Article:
It’s an interesting idea done way better (and without ghosts) in “High Fidelity” when John Cusack revisiting his old flames to find out why he is still single after so many years. In “Ghosts,” McConaughey doesn’t really change throughout these life-altering moments. Even when he meet his final ghost, the Ghost of Girlfriends Future, an incredibly attractive blond spirit, Connor still tries to make a move on her even though he just relived half of his life and saw the mistakes he had made. Isn’t the point supposed to be that he learns to be a better all-around person?

Still, the transformation from sleazebag to gentleman is miraculously completed with a little shove by screenwriting partners Jon Lucas and Scott Moore, who scripted the unfunny “Four Christmases” at the end of last year. Here, McConaughey’s cinematic reputation precedes itself. It’s the kind of movie he was born to star in, which, in the last eight or so years, hasn’t been a real positive statement to make.

Four Christmases

November 28, 2008 by  
Filed under Reviews

Starring: Reese Witherspoon, Vince Vaughn, Robert Duvall
Directed by: Seth Gordon (“The King of Kong”)
Written by: Matt Allen (debut), Caleb Wilson (debut), Jon Lucas (“Rebound”), Scott Moore (“Rebound”)

You have to feel a little sorry for director Seth Gordon. After helming 2007’s “The King of Kong,” a well-received and very entertaining documentary about a video game rivalry between two Donkey Kong world-record holders, he somehow finds himself stuck with four unproven screenwriters during his first feature, “Four Christmases.”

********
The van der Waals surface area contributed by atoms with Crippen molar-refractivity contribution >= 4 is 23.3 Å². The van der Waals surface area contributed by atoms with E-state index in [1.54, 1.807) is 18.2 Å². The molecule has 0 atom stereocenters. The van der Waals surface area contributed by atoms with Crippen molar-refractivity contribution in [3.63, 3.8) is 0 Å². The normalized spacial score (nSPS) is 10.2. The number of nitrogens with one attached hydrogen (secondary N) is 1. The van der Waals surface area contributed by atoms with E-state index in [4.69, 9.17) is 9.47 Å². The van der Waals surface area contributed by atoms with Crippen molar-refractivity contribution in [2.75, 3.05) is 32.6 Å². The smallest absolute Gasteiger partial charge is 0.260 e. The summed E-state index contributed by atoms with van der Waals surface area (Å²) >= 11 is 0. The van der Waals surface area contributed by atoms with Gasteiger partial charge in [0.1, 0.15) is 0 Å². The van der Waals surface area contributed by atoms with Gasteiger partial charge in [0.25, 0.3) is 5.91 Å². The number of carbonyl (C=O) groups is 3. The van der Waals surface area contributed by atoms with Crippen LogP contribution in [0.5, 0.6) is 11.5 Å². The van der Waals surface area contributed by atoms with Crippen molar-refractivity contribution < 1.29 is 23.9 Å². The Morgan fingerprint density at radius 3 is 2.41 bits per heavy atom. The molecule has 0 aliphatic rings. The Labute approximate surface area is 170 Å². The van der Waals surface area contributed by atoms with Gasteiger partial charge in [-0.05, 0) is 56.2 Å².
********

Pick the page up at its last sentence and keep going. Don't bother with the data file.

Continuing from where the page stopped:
To make matters worse, “Four Christmases” isn’t the kind of holiday family movie a writer can really use to spread his or her wings. It’s a basic Christmas slapstick comedy where most of the characters end up on their backs in the most painful ways and someone learns a valuable lesson about the importance of family.

Unlike other crappy Christmas comedies in recent years like “Christmas with the Kranks,” “Deck the Halls,” and “Surviving Christmas,” the only thing “Four Christmases” has going for it is likeable albeit mismatched lead characters. Vince Vaughn (who was also pretty bad in last year’s holiday horror “Fred Claus”) and Reese Witherspoon star as Brad and Kate, a couple who decides to take a vacation to Fiji instead of visiting their families for Christmas.

The weather, however, doesn’t cooperate with their plans and Brad and Kate are forced to make four separate trips to their divorced parents when they’re caught on the local news trying to make a break for it at the airport.

Each home visit brings along its own cliché family calamity. For example, at the backwoods home of Brad’s dad Howard (Robert Duvall), social statuses clash when Brad’s cage-fighting brothers Denver (Jon Faveru) and Dallas (Tim McGraw) are offended when he buys the family expensive gifts. Other parents on the list to receive a yuletide house call: Brad’s mom Paula (Sissy Spacek) and her much-younger lover, Kate’s mom Marilyn (Mary Steenburgen), who has started dating a church pastor (insert baby Jesus jokes here), and Kate’s dad Creighton (Jon Voight), who’s really the heart of the whole movie but is cut short by a thinned-out script.

Cheesy joke after cheesy joke, “Four Christmases” might not make you gag as badly as Brad does when he sees a baby puke, but you definitely won’t feel good after watching these family members butt heads under the mistletoe. Nor should director Gordon feel too terrible for squeezing as much as he possibly could from the mess he was handed. Making mansions out of matchsticks probably isn’t easy either.